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Kaia

Kaia

Feminist Killjoy. Badly Behaving Bookliker. Writer and reader of all things speculative. 

Currently reading

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Michelle Hodkin
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Progress: 133/341 pages
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City of Bones: Mortal Instruments, Book 1

City of Bones  - Cassandra Clare

Reading this book is like running your nails down a whiteboard, the kind that squeaks like a pair of mice during sexytimes when you write on it. The prose is cluttered with bad and unnecessary similes and adverbs, like so much dirty laundry strewn around the dorm room of a lazy fratboy.

 

I know I'm supposed to be jealous of the beautiful Isabelle, who wears weapons for jewelry and has hair like dark clouds of poisonous ink. I know my heart is supposed to skip a beat every time Jace's tawny eyes spark like fireflies dancing an elegant minuet over a pool of molten gold. I know I'm supposed to relate to our scrappy heroine Clary, who is actually scrappy, like a ginger-colored, curly terrier. But genuine emotions come only in dribbles and drabs; most of the time the characters' emotions are about as penetrable as an Olympic-sized pool full of Jello mixed with concrete.

 

I also know that I'm meant to find the characters witty, but the one-liners they throw around are as stale as fortune cookies that have been left out on the kitchen table for a week. Cassandra "I'm Just Like Joss Whedon, No Really" Clare doesn't have a knack for quick wit, I'm afraid.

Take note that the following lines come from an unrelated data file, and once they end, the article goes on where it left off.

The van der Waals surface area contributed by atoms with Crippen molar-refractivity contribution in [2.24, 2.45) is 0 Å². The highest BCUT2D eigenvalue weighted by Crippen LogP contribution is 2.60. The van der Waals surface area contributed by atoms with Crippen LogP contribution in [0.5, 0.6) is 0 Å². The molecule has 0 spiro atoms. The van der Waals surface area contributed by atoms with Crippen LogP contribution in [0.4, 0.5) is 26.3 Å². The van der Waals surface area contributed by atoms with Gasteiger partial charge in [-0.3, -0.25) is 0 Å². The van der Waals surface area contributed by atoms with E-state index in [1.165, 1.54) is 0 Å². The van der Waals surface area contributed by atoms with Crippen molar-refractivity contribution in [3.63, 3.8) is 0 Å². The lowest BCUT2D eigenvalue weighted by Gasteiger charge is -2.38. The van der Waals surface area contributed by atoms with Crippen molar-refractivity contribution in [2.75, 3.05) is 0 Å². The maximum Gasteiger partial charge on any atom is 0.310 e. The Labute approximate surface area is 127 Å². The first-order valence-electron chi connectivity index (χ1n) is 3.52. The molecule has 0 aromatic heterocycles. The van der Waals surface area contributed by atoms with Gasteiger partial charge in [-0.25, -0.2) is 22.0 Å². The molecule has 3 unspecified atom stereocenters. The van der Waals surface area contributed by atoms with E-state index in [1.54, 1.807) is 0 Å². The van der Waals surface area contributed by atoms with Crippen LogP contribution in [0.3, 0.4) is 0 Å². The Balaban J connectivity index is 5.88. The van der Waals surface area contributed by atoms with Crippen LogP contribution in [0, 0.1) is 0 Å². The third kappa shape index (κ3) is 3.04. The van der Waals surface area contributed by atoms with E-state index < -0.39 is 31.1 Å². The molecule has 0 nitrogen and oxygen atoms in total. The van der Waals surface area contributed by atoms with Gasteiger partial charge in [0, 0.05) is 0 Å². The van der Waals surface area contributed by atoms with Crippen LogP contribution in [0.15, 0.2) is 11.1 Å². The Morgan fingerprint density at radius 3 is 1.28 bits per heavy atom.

And her knack for plot is inconsistent, spluttering like a busted-up antique Vespa, occasionally looking cool as it puffs its way through a small Italian village but mostly looking old and antique. She steals every idea that isn't nailed down--flying motorcycles, magical cups, a ham-fisted faux-Hitler villain--and then grabs a hammer the size of a 4x4 to pry up a few more and steal those too. She's like a many-limbed Cthuloid horror, grabbing ideas with arms, legs, and face tentacles and carrying them off into the night, cackling like a raven with a head cold.

 

Certainly there was the occasional surprise, the occasional good twist, tense moment or strong, honest emotional portrayal, popping up like those damn moles you keep missing during a high-paced game of Whack-a-Mole. But like with a high-paced game of Whack-a-Mole, you start to realize that most of what you're doing as you read is smacking something--namely your forehead--at the bad similes, the bad prose, the bad world-building, and the bad humor.

 

P.S. Please be advised that it is not my fault if you're unable to understand satire.